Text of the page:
This chapter provides guidance as to how to conduct a negotiation and a mediation, and explains the difference between the two. It explains how, why, and when a law student might require these skills, and how to further develop the skills for professional practice. Advice is given about how to prepare a negotiation plan.

Chapter

Cover International Law Concentrate

10. Peaceful settlement of disputes  

This chapter examines the means and methods relating to the peaceful settlement of international disputes. The UN Charter obliges States to resolve their disputes peacefully and suggests certain means for such settlement: on the one hand, diplomatic means, like negotiation, mediation, conciliation, or the ‘good offices’ of the UN Secretary General and, on the other, legal methods, such as arbitration and recourse to the International Court of Justice (ICJ), which are binding. The ICJ exercises its jurisdiction over contentious cases only upon the consent of the parties to the dispute, which may be expressed through various forms (eg compromis or optional clause declaration). The ICJ may also render advisory opinions to questions of international law posed by the UN General Assembly, the Security Council, or other competent organs and organizations. The chapter also explains dispute settlement in the context of international investor–State arbitration and in the World Trade Organization.

Book

Cover A Practical Approach to Alternative Dispute Resolution

Susan Blake, Julie Browne, and Stuart Sime

A Practical Approach to Alternative Dispute Resolution provides a commentary on all of the major areas of out-of-court dispute resolution. The text is made up of six parts. Part I looks at the history and range of alternative dispute resolution (ADR) methods. The second part moves on to the interplay between ADR, civil procedural rules (CPR), and litigation. The third part focuses on negotiation and mediation. It looks at styles, strategies, and tactics; preparation for mediation; and the mediation process as a whole. It also touches on international mediation. Part IV is about evaluation, conciliation, and Ombudsmen. The fifth part examines recording settlement. The sixth and final part is about adjudicative ADR. It contains chapters on expert or neutral determination, construction industry adjudication, arbitration, arbitration tribunals, commercial arbitration, international arbitration, awards and orders, High Court jurisdiction in arbitration claims, and, finally, enforcement of settlement and awards.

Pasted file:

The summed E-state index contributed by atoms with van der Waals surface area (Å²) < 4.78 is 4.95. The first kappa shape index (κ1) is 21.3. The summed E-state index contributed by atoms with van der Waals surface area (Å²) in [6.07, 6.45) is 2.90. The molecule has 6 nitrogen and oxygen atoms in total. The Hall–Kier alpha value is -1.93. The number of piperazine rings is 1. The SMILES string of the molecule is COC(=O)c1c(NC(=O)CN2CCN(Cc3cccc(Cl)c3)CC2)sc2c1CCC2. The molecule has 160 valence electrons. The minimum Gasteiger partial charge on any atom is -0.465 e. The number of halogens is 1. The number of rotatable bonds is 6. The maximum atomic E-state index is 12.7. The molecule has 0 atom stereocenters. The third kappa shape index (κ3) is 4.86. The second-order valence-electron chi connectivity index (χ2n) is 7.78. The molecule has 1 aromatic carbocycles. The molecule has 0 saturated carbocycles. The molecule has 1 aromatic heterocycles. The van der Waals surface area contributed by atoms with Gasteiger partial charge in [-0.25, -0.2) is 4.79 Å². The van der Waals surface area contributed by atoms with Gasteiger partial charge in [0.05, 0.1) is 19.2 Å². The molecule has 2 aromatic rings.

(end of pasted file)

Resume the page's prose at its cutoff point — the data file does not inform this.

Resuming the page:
Chapter

Cover A Practical Approach to Alternative Dispute Resolution

13. The Negotiation Process  

This chapter explores the negotiation process. Good communication skills are very important for effective negotiation. Each negotiator should make clear any limits on authority, and whether any settlement will be subject to client approval. Indeed, agenda setting and opening are important in gaining control of a negotiation. It is normal to move through each issue reasonably systematically, making best use of information, analysis, and presentation. It is also important to deal with concessions, offers, and demands effectively to get the best outcome for the client. The negotiator should be able to identify the problems that can arise in a negotiation process and the techniques that may be used to overcome them. If a negotiation is successful, an oral contract is reached; the terms should then be clarified and recorded. Even if the negotiation is not successful, progress may be made with regard to the case.

Chapter

Cover A Practical Approach to Alternative Dispute Resolution

14. Mediation: General Principles  

This chapter studies the general principles of mediation, which is a form of neutrally assisted negotiation. The negotiations take place with the help of a neutral third party, within a structured process, in a formal setting, during a defined period of time, all of which help to create an impetus for settlement. The mediator then works to facilitate a settlement between the parties. There is no determination of liability in mediation, and any settlement that is reached is not necessarily based on the underlying legal rights or obligations of the parties. Instead, the parties, with the assistance of the mediator, can reach a solution which is tailored to their real needs and interests. The chapter identifies three styles of mediation: facilitative mediation, evaluative mediation, and transformative mediation. Ultimately, the European Code of Conduct for Mediators, which has been adopted by the Civil Mediation Council (CMC), provides a useful benchmark for determining the minimum rules of professional conduct that should be expected from a mediator.